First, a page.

In This Article Expand or collapse the "in this article" section Education

  • Introduction
  • General Overviews
  • Collections of Papers
  • Bibliographies
  • Reference Works
  • Sources
  • Apprenticeship
  • The Transmission of Traditional Wisdom
  • Sparta
  • Numbers
  • Music
  • Physical Training
  • The Sophists and Socrates
  • Fourth-Century Theory and Practice
  • The Hellenistic Period
  • Enkuklios Paideia and Artes Liberales
  • The Study of Grammar
  • Teachers’ Roles and Titles
  • Philosophical Education
  • Legal Education
  • The State’s Involvement in Education
  • Institutional Buildings
  • Christian Adoption of Pagan Systems

Classics Education
Mark Joyal
  • LAST REVIEWED: 23 June 2021
  • LAST MODIFIED: 23 June 2021
  • DOI: 10.1093/obo/9780195389661-0015


Greek and Roman educational practices and theories exercised an unbroken though fluctuating influence on Western culture from the end of Antiquity through the Middle Ages, the Renaissance, and the Reformation, and into the modern world. The traditional focus in this field has been on the formal, systematic elements of education: schools, teachers and the teaching profession, curricula, methods, textbooks and other pedagogical materials, literary canons, and so on. In more recent years, the definition of “education” has widened to capture other social and intellectual contexts that are far removed from the formal student-teacher relationship. This more expansive approach has emerged in step with the enormous growth of interest in formerly marginalized segments and members of ancient society, and in patterns of behavior that seem unusual to many modern cultures. For instance, the upbringing and education of girls, rites of passage for both males and females, and the transmission of traditional wisdom are now often seen as equally worthy of inclusion in the story of ancient education, broadly defined. The value of study in areas such as these lies especially in the fact that it was mainly wealthier members of Greek and Roman society, and therefore only a minority of the population, to whom the “school” curricula of ancient education were available. It often requires much effort and imagination, however, to uncover and interpret evidence for other kinds of educational experience. This article attempts to do justice both to the mass of scholarship in the more traditional study of ancient education and to other topics that have also attracted significant attention in recent years.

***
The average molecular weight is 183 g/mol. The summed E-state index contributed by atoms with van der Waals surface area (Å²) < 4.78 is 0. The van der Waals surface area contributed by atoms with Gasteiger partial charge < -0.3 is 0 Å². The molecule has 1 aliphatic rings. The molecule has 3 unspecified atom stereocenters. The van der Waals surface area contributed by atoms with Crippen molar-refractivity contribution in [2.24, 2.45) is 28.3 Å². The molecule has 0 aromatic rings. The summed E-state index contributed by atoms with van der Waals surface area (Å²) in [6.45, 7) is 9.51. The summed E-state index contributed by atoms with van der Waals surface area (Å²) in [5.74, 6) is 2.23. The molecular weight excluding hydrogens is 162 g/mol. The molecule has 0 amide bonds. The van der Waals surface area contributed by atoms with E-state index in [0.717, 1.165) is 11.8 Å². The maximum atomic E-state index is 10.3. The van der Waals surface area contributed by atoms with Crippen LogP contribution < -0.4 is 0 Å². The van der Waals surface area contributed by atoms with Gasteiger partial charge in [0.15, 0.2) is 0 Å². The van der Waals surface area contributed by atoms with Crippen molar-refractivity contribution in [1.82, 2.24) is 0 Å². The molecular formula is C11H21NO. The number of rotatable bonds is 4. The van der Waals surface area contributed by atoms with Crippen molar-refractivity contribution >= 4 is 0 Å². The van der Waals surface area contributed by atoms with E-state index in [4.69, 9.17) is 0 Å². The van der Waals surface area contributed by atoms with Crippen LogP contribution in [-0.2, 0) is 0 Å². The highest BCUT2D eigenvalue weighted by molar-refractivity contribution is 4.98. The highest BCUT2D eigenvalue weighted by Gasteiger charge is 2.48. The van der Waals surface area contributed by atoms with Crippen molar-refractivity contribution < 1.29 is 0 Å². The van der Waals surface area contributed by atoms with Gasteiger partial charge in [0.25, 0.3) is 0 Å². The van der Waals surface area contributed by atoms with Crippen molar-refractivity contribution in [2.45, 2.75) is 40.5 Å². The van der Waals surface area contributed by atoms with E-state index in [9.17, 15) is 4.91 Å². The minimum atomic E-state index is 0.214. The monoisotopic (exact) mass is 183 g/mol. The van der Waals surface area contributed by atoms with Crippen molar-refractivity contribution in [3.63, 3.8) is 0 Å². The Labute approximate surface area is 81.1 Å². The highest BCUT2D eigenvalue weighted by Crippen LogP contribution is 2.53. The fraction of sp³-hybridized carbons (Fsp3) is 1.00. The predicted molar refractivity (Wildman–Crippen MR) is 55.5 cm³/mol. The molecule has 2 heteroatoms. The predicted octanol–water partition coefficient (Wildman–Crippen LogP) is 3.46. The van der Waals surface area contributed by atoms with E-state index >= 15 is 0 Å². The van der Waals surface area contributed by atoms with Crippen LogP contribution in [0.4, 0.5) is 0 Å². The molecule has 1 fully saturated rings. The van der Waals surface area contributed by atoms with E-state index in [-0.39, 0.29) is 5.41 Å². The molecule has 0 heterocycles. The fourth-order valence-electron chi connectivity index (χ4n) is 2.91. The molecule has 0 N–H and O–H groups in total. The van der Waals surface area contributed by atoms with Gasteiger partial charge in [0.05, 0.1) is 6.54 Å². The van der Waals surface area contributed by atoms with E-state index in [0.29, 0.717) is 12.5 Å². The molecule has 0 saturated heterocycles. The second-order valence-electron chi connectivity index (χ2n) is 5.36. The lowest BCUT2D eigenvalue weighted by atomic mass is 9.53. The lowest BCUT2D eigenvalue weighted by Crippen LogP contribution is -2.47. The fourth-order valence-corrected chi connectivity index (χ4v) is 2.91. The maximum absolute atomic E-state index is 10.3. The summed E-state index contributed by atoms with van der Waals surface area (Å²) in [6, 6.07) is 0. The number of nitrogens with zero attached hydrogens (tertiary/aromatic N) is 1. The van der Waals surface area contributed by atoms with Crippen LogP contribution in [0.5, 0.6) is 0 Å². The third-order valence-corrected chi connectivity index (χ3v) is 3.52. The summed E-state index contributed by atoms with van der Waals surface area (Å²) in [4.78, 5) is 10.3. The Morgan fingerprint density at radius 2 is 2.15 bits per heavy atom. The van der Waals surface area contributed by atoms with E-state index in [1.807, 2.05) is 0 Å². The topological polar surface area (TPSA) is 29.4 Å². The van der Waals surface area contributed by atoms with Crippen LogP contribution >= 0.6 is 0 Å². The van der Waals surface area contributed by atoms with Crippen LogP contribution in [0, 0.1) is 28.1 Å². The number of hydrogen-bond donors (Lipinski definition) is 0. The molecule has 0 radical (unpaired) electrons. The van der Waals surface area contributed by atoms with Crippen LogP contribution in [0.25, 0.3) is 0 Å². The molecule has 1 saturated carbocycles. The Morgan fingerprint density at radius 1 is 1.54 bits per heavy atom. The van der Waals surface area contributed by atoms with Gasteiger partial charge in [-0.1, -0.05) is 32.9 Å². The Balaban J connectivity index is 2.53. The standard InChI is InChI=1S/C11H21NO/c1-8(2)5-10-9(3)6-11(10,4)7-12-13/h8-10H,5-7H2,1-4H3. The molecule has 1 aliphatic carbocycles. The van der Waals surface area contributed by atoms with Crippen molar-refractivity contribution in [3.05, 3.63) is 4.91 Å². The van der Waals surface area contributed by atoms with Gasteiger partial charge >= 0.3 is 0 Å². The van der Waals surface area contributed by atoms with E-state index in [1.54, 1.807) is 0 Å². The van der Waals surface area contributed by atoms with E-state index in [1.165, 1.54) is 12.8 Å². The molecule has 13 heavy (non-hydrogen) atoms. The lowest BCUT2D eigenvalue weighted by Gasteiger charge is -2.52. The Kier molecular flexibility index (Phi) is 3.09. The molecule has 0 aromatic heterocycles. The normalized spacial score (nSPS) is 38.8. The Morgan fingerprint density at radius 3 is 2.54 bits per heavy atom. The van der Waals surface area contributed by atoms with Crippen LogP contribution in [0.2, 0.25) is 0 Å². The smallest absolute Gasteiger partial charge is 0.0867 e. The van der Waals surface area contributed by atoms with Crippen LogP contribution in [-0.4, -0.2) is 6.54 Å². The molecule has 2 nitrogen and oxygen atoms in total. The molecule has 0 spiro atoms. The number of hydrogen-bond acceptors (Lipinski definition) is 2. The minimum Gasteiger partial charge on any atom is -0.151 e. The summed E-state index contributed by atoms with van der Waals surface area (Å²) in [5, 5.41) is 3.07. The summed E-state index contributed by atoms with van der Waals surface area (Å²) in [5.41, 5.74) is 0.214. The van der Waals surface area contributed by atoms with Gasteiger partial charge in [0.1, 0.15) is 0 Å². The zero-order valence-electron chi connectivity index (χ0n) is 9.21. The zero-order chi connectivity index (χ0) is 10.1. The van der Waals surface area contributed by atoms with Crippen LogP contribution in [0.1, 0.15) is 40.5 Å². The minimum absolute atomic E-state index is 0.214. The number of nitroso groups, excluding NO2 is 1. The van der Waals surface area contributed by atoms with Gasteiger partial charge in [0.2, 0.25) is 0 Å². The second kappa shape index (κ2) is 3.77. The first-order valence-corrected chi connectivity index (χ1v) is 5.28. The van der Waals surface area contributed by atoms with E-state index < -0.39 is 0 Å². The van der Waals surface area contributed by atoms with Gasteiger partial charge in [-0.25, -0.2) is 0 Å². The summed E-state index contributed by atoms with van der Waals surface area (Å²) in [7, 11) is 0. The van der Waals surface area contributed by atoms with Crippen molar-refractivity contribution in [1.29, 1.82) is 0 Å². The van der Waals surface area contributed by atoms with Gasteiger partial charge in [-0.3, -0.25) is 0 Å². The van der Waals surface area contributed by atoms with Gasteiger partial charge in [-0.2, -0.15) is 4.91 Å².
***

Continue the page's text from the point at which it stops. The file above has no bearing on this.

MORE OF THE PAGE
General Overviews

Since the mid-20th century the study of Greek and Roman education has been dominated by Marrou 1975, an encyclopedic work that reached a 7th edition; it can be consulted helpfully on almost all topics cited in this article. Bowen 1972 is a chronological and conventional account, but it has the advantage of revealing the subject’s importance to the broader Western context. Christes, et al. 2006 provides reasonably comprehensive coverage of the subject by a team of specialists. Beck 1964 focuses on 5th-century and 4th-century BCE Athens and deals with most of the relevant texts and much of the material evidence for this relatively well-documented period. Bonner 1977 aims to cover Roman education from its earliest attestation until the 1st century CE. Wolff 2015 expands the range of Bonner’s treatment both chronologically and methodologically. Christes 1975 considers the role of literate education and its teachers in Greek and Roman society as a whole. Barrow 1976 is much more limited in its scope and aims than the foregoing.